Why isn't there a cat tax?

"Go to the Commune and pay SFr 90 annual dog tax" is one of the annoying items on my "to do" list. I find the tax unfair, considering cat owners get off scot-free. It reminds me of the US tax on wine but not beer. Americans don't tax beer as much as wine, because beer is, supposedly, a working man's drink. Isn't wine better for you and has anyone talked to a construction worker in Montpellier about this? Don't get me going on this subject...

I feel slightly better paying my dog tax knowing that the Commune actually uses the money to supply us, dog owners, with green "robidog" boxes or dispensers of little plastic bags for picking up after one's pet. So, at least the money isn't wasted on new highways.

This brings me to another topic: dog ownership laws.

Did you know that if you are a dog owner, you are required to have your dog implanted with a microchip and registered with the Animal Identity Service (ANIS) database in Bern?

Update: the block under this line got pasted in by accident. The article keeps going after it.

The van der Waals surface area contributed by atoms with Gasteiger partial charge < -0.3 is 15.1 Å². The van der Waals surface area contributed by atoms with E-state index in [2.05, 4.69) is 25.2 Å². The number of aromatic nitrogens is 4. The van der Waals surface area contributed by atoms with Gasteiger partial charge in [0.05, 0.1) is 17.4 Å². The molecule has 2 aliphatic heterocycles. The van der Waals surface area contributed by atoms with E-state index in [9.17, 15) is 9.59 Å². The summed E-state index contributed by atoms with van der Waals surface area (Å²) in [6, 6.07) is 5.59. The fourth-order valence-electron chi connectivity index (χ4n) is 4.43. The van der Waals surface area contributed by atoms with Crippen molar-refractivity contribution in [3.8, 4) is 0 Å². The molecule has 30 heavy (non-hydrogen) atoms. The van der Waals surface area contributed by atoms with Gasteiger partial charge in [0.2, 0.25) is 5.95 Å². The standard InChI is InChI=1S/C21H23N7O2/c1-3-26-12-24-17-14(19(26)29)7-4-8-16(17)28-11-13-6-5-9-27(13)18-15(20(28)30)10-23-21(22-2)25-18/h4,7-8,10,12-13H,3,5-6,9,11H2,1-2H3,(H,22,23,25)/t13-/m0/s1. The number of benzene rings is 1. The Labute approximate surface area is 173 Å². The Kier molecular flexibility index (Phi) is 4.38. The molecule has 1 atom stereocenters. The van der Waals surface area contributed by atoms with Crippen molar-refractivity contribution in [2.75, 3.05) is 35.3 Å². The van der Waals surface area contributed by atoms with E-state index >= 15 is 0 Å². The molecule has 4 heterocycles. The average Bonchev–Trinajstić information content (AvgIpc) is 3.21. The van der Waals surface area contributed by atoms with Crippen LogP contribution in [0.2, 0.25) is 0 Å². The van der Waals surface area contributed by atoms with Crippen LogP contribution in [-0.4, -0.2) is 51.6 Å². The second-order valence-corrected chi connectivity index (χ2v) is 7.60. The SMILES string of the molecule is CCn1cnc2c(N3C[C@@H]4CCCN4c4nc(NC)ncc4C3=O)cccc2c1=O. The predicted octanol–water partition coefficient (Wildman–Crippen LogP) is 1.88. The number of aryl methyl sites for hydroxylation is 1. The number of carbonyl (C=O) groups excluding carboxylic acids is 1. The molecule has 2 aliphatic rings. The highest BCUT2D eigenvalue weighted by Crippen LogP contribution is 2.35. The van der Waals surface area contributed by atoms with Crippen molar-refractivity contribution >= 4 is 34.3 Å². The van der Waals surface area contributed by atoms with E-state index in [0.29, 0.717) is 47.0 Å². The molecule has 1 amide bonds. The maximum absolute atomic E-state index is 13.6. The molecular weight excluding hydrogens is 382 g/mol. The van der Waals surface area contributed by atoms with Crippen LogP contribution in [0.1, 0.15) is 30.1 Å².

Also, did you know that if you plan on acquiring a dog, you must take a four-hour theory class on the obligations and costs of dog ownership? Topics include rabies, worming, vaccinations and other legal requirements in Switzerland.

No wonder Switzerland is often called the "rule-loving" and the "Nanny State." On this subject, one Daily Mail reader on this dog law had me laughing:  "Sounds like a damned good idea to me - now all we need is something similar for would-be parents, then perhaps in the future, we would read of fewer incidents of child abuse, neglect, delinquency, animal cruelty and violent disorder."

In addition, most cantons require all dog owners regardless of past dog ownership to participate in practical dog training classes.  I think going to these classes is a good idea, because I went to such classes with my Schnauzer-mix Bismarck when he was young, and I would go again. It's money well spent.

Now, Bismarck:
  • comes when I call (unless he's chasing a cat)

  • heels off a leash (better off than on)

  • waits for me (unless same cat is around)

  • is friendly to other dogs (unless he's attacked by a nasty Jack Russel Terrier)

  • loves people (he's weary of small children who pull his tail)

Popular posts from this blog

Swiss table manners matter

Health benefits and disadvantages of Swiss alpine living

Daily meal preparation improved me